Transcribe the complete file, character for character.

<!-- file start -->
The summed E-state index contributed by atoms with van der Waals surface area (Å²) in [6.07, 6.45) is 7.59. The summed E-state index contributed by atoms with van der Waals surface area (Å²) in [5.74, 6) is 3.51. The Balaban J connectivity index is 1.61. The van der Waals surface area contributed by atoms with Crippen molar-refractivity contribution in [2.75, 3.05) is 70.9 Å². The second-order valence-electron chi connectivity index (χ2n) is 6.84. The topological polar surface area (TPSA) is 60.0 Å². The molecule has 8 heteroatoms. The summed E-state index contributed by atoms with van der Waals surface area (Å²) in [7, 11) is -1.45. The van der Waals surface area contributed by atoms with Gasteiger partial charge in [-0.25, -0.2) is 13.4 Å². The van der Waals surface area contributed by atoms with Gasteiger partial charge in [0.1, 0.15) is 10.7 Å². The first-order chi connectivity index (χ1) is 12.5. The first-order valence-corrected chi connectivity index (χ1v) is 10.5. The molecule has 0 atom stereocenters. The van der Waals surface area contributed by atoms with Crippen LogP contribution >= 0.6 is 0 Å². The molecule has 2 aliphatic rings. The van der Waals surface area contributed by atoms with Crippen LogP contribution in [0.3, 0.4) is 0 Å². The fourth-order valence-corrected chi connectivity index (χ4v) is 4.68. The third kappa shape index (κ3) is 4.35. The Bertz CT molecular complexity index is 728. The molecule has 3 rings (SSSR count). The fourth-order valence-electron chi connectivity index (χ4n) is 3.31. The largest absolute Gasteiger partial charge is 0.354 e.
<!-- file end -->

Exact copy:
The summed E-state index contributed by atoms with van der Waals surface area (Å²) in [6.07, 6.45) is 7.59. The summed E-state index contributed by atoms with van der Waals surface area (Å²) in [5.74, 6) is 3.51. The Balaban J connectivity index is 1.61. The van der Waals surface area contributed by atoms with Crippen molar-refractivity contribution in [2.75, 3.05) is 70.9 Å². The second-order valence-electron chi connectivity index (χ2n) is 6.84. The topological polar surface area (TPSA) is 60.0 Å². The molecule has 8 heteroatoms. The summed E-state index contributed by atoms with van der Waals surface area (Å²) in [7, 11) is -1.45. The van der Waals surface area contributed by atoms with Gasteiger partial charge in [-0.25, -0.2) is 13.4 Å². The van der Waals surface area contributed by atoms with Gasteiger partial charge in [0.1, 0.15) is 10.7 Å². The first-order chi connectivity index (χ1) is 12.5. The first-order valence-corrected chi connectivity index (χ1v) is 10.5. The molecule has 0 atom stereocenters. The van der Waals surface area contributed by atoms with Crippen LogP contribution >= 0.6 is 0 Å². The molecule has 2 aliphatic rings. The van der Waals surface area contributed by atoms with Crippen LogP contribution in [0.3, 0.4) is 0 Å². The fourth-order valence-corrected chi connectivity index (χ4v) is 4.68. The third kappa shape index (κ3) is 4.35. The Bertz CT molecular complexity index is 728. The molecule has 3 rings (SSSR count). The fourth-order valence-electron chi connectivity index (χ4n) is 3.31. The largest absolute Gasteiger partial charge is 0.354 e.